CICLOPS: Cassini Imaging Central Laboratory for OPerationS

Epimetheus Revealed
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Epimetheus Revealed
PIA 09813

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  Cassini's close flyby of Epimetheus in December 2007 returned detailed images of the moon's south polar region.

The view shows what might be the remains of a large impact crater covering most of this face, and which could be responsible for the somewhat flattened shape of the southern part of Epimetheus (113 kilometers, 70 miles across) seen previously at much lower resolution. The image also shows two terrain types: darker, smoother areas, and brighter, slightly more yellowish, fractured terrain. The darker material evidently moves down slopes, and probably has a lower ice content than the brighter material, which appears more like "bedrock." Nonetheless, materials in both terrains are likely to be rich in water ice.

This enhanced color view was created by combining a monochrome view with images taken using ultraviolet, green and infrared spectral filters, representing a slight expansion of the wavelengths of the electromagnetic spectrum visible to human eyes. The monochrome view was itself a composite of three images added together to improve the overall image quality and level of detail.

The images were taken with the Cassini spacecraft narrow-angle camera on Dec. 3, 2007. The views were obtained at a distance of approximately 37,400 kilometers (23,000 miles) from Epimetheus and at a Sun-Epimetheus-spacecraft, or phase, angle of 65 degrees. Image scale is 224 meters (735 feet) per pixel.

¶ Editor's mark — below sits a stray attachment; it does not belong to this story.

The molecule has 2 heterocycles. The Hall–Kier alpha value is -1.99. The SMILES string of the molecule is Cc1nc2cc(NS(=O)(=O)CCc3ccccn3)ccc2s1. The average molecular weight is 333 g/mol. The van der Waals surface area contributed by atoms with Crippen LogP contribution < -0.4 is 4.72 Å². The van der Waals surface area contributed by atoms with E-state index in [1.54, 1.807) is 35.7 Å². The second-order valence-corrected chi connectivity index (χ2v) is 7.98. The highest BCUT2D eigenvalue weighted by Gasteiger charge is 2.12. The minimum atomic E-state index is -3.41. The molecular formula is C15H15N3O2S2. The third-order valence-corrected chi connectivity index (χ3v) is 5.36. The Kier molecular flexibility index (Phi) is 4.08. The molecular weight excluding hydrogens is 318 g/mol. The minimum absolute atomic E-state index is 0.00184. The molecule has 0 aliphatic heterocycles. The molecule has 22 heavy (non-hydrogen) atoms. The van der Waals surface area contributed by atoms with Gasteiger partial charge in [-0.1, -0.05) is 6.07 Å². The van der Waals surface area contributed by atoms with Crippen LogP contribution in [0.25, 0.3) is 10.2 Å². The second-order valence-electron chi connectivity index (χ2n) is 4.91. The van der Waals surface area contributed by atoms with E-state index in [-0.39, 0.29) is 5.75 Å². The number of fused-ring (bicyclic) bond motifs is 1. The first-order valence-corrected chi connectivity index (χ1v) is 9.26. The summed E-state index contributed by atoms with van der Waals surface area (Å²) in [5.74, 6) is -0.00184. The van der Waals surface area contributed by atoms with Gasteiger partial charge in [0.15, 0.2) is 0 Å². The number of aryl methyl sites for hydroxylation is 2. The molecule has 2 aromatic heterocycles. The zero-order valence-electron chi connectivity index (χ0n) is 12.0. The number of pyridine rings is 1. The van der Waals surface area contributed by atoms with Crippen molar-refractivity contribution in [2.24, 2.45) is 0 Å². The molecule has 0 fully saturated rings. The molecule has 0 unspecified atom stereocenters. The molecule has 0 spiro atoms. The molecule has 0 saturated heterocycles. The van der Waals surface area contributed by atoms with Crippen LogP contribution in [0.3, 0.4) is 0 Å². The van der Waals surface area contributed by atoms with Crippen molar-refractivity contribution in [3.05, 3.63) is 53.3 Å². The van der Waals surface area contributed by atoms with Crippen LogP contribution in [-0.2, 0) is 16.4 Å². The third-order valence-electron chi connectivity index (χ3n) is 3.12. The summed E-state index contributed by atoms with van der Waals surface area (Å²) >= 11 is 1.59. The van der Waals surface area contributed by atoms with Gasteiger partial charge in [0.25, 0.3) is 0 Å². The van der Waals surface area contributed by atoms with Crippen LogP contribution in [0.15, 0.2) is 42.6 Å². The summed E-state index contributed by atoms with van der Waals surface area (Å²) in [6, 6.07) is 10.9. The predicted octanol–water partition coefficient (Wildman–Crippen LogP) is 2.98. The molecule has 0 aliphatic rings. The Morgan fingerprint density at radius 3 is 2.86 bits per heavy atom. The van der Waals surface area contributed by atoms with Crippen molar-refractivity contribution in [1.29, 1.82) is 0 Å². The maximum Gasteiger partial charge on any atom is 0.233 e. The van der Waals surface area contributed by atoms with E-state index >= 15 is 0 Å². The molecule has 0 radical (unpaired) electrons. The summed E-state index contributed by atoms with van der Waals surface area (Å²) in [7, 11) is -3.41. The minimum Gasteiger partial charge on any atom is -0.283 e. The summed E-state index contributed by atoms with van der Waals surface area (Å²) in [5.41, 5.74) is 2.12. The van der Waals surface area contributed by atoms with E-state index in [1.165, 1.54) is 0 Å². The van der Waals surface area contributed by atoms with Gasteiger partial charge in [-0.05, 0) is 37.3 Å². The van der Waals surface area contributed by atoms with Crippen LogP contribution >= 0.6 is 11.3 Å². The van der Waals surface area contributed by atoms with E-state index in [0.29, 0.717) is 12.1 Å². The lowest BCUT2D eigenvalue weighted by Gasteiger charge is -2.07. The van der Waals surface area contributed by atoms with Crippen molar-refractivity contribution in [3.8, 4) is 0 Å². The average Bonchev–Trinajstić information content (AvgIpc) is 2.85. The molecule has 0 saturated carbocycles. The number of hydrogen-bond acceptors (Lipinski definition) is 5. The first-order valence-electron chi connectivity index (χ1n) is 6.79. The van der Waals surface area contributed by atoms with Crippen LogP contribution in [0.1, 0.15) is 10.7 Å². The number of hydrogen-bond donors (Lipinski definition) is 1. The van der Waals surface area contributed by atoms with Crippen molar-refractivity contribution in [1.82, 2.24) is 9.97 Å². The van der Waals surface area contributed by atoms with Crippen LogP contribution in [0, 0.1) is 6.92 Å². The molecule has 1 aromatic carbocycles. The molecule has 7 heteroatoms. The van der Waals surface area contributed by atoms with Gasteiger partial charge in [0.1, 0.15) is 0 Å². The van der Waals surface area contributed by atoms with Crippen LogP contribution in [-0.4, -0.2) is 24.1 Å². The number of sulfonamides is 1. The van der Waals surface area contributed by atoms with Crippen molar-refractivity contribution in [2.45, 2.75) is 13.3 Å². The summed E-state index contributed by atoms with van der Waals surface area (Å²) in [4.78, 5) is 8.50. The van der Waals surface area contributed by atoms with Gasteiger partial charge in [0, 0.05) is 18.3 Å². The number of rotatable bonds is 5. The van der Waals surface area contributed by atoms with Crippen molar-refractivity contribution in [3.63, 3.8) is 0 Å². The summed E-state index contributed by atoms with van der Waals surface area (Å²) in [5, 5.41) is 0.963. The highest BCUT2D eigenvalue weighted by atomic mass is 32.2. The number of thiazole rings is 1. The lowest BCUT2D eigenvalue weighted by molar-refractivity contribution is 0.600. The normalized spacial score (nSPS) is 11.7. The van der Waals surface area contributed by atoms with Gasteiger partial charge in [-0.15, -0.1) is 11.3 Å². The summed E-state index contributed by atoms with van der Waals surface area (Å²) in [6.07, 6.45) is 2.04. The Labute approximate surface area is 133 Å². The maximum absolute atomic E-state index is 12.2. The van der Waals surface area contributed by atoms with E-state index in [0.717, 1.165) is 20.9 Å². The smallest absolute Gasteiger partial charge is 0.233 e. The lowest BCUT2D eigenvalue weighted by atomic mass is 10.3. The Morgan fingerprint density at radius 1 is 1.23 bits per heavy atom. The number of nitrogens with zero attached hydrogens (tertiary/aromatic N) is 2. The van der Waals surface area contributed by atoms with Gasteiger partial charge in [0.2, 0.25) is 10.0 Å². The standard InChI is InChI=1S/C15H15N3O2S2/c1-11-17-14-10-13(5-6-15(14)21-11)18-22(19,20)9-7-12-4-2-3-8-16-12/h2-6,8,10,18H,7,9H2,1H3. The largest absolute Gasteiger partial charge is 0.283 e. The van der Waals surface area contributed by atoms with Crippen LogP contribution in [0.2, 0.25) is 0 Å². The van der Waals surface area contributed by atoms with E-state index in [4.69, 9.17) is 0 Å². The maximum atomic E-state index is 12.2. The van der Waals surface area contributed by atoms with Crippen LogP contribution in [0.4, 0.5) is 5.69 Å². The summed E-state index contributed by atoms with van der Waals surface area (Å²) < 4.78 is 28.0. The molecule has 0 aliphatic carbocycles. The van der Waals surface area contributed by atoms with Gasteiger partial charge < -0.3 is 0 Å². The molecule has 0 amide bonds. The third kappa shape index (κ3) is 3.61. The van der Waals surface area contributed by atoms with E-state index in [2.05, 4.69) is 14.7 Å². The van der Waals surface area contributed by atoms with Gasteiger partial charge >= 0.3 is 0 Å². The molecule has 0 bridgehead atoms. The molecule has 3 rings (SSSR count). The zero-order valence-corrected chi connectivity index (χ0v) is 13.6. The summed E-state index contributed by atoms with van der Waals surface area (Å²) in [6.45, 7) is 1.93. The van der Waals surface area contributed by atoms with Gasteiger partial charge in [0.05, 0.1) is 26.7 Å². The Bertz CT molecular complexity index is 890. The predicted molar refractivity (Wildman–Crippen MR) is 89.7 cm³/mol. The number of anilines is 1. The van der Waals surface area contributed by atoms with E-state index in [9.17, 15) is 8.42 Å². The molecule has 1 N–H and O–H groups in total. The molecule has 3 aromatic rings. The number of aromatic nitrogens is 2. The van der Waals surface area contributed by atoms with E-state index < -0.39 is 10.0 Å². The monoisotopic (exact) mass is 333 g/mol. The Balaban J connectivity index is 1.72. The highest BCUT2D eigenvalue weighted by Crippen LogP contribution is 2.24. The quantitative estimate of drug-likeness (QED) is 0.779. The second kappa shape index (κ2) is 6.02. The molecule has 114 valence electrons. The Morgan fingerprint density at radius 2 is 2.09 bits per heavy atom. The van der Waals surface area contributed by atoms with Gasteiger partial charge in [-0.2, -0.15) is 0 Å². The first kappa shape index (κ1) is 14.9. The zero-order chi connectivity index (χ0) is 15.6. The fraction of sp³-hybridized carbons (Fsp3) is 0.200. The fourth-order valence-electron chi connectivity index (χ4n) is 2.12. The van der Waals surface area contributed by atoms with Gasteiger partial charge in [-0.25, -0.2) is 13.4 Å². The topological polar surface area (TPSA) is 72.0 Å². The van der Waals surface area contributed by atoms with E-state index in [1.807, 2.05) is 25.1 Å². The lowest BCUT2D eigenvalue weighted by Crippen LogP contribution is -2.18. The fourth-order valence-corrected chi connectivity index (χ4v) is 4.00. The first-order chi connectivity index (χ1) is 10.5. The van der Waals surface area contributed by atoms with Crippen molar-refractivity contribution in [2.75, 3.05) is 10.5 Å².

The Cassini-Huygens mission is a cooperative project of NASA, the European Space Agency and the Italian Space Agency. The Jet Propulsion Laboratory, a division of the California Institute of Technology in Pasadena, manages the Cassini-Huygens mission for NASA's Science Mission Directorate, Washington, D.C. The imaging team consists of scientists from the US, England, France, and Germany. The imaging operations center and team lead (Dr. C. Porco) are based at the Space Science Institute in Boulder, Colo.

For more information about the Cassini-Huygens mission, visit http://saturn.jpl.nasa.gov and the Cassini imaging team home page, http://ciclops.org.

Credit: NASA/JPL/Space Science Institute
Released: January 11, 2008 (PIA 09813)
Image/Caption Information


Alliance Member Comments
Mercury_3488 (Feb 3, 2008 at 11:59 AM):
Most of these smaller moons appear to be 'rubble piles' of ice & maybe rock. Epimetheus, Janus, Hyperion, Telesto, Calypso, Polydeuces, Helene, etc.

Phoebe appears to be more coherent, but then Phoebe most likely formed elsewhere, maybe the Kuiper Belt, got ejected & then captured by Saturn later on.

The other smaller Saturn moons & Jupiter's Amalthea, appear to be rubble piles held together by gravity.
Red_dragon (Jan 25, 2008 at 3:50 PM):
Yes, it may be so; I think now I can see the crater. It's a luck for Epimetheus to be a porous, low-density body: if it was solid, surely it would have been destroyed.
bruno.thiery (Jan 24, 2008 at 11:13 AM):
I think the mountains in the centre are rather the central peak of this immense crater. In the South, the rim coincides with the edge of the moon itself.
Red_dragon (Jan 14, 2008 at 7:01 AM):
A very interesting image. Is the border of the crater you mention those "mountains" that can be seen in the center?

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